Lichti knew his scoring record would go eventually


Todd Lichti knew it was only a matter of time before someone surpassed him as Stanford basketball's career scoring leader. Turns out it took 26 years.

"It was always going to be broken at some point," said Lichti, 48. "In jest, I just sometimes say I babysat it for a while."

Lichti, a 6-foot-4 shooting guard from Mt. Diablo High in Concord, starred for the Cardinal from 1985-1989 and had the rare ability to dunk with either hand. Fearless, creative and clutch, he amassed 2,336 points, was a four-time All-Pac-10 First Team selection and was consensus Second Team All-American as a senior.

Tuesday night, he slipped to No. 2 on the Stanford scoring list when senior guard Chasson Randle collected 24 points to lift the Cardinal into the championship game of the Postseason NIT with a 67-60 win against Old Dominion at Madison Square Garden in New York. Randle now has 2,350 with one game left to play.

"I think I've heard about every point he's scored in the last two months via Twitter," laughed Lichti, who lives in Melbourne, Australia with his wife, Sue, and 10-year-old son, Bronx.

Lichti, who owns a wine distribution business, watched most of the first half of Tuesday night's game on television. He met Randle last October when he returned to The Farm for the 100-year celebration of Stanford men's basketball, which coincided with his 25-year reunion.

"He seemed like a great guy," Lichti said. "I spoke to a few people who had been around him for four years and they just couldn't say enough about him as an individual and the quality of person he was. More than happy to see it (record) go to such a classy individual."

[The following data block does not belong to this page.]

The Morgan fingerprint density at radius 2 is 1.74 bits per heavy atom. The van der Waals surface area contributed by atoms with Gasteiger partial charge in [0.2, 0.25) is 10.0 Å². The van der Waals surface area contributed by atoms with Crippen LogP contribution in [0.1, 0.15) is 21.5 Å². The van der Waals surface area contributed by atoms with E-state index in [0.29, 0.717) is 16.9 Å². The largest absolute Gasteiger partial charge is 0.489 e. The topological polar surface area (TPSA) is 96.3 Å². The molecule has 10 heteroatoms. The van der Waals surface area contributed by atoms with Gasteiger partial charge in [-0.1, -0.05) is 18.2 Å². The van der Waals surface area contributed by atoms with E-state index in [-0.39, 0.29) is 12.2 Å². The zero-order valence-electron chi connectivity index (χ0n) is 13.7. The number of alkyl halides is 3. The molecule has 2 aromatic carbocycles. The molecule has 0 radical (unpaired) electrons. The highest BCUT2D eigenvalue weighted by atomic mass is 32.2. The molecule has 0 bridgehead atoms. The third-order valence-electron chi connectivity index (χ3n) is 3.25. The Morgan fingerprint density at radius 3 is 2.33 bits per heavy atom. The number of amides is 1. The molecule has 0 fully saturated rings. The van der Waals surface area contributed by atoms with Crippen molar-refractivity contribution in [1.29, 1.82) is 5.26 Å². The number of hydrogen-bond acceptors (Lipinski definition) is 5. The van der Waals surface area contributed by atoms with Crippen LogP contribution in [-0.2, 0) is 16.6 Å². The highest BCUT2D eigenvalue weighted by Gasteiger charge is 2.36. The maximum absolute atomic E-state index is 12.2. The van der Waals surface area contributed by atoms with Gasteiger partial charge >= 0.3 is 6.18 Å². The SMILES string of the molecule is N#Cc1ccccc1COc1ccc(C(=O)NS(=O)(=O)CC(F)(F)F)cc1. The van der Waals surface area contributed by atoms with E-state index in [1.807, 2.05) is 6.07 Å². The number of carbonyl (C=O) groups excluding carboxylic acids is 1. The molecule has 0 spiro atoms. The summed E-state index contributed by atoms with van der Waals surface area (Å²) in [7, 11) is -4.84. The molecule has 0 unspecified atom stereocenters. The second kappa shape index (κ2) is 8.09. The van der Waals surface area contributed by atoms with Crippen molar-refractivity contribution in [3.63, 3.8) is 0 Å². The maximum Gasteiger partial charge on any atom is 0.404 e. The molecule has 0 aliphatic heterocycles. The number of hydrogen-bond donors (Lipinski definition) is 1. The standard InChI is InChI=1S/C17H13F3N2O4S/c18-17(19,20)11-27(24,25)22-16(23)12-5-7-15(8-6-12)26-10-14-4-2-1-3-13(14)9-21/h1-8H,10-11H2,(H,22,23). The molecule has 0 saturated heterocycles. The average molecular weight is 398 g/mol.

Lichti, who was the 15th overall pick in the first round of the 1989 NBA Draft by the Denver Nuggets, battled through injuries to play six seasons. Then he was recruited by former Cardinal teammate Andrew Vlahov and played four years professionally in Australia, where he averaged 16.5 points, 5.4 rebounds and 2.7 assists.

He never mentioned his scoring record to his son, who found out several months ago.

"He knows I went to Stanford and played professional basketball and takes great pride in that," said Lichti. "He got updates every time Stanford played, not necessarily to see if they won, but to see if my record was going to be broken."

Lichti and his wife named their son after an Australian rugby player.

"When they won the last game (Vanderbilt), I said, 'Well, Stanford has won and it's great news and Chasson's 11 points away,' '' Lichti said. "Bronx walked up to me – he's a great kid with a beautiful heart – and just patted me on the back and said, 'Sorry, dad. Are you okay?' ''

Lichti was just fine.

"I guess when I think about it, it's certainly a point of pride it has stood up for so long," he said. "Quite frankly, I was probably lucky Adam Keefe didn't break it 20 years ago. We could easily be talking about him right now."

When his record fell Tuesday night, Lichti tweeted congratulations to Randle and the Stanford basketball program.

"I didn't want to say anything the last month because I didn't want to disrupt his preparation," said Lichti. "It's been fun to watch Chasson's progress. I couldn't be happier for him."

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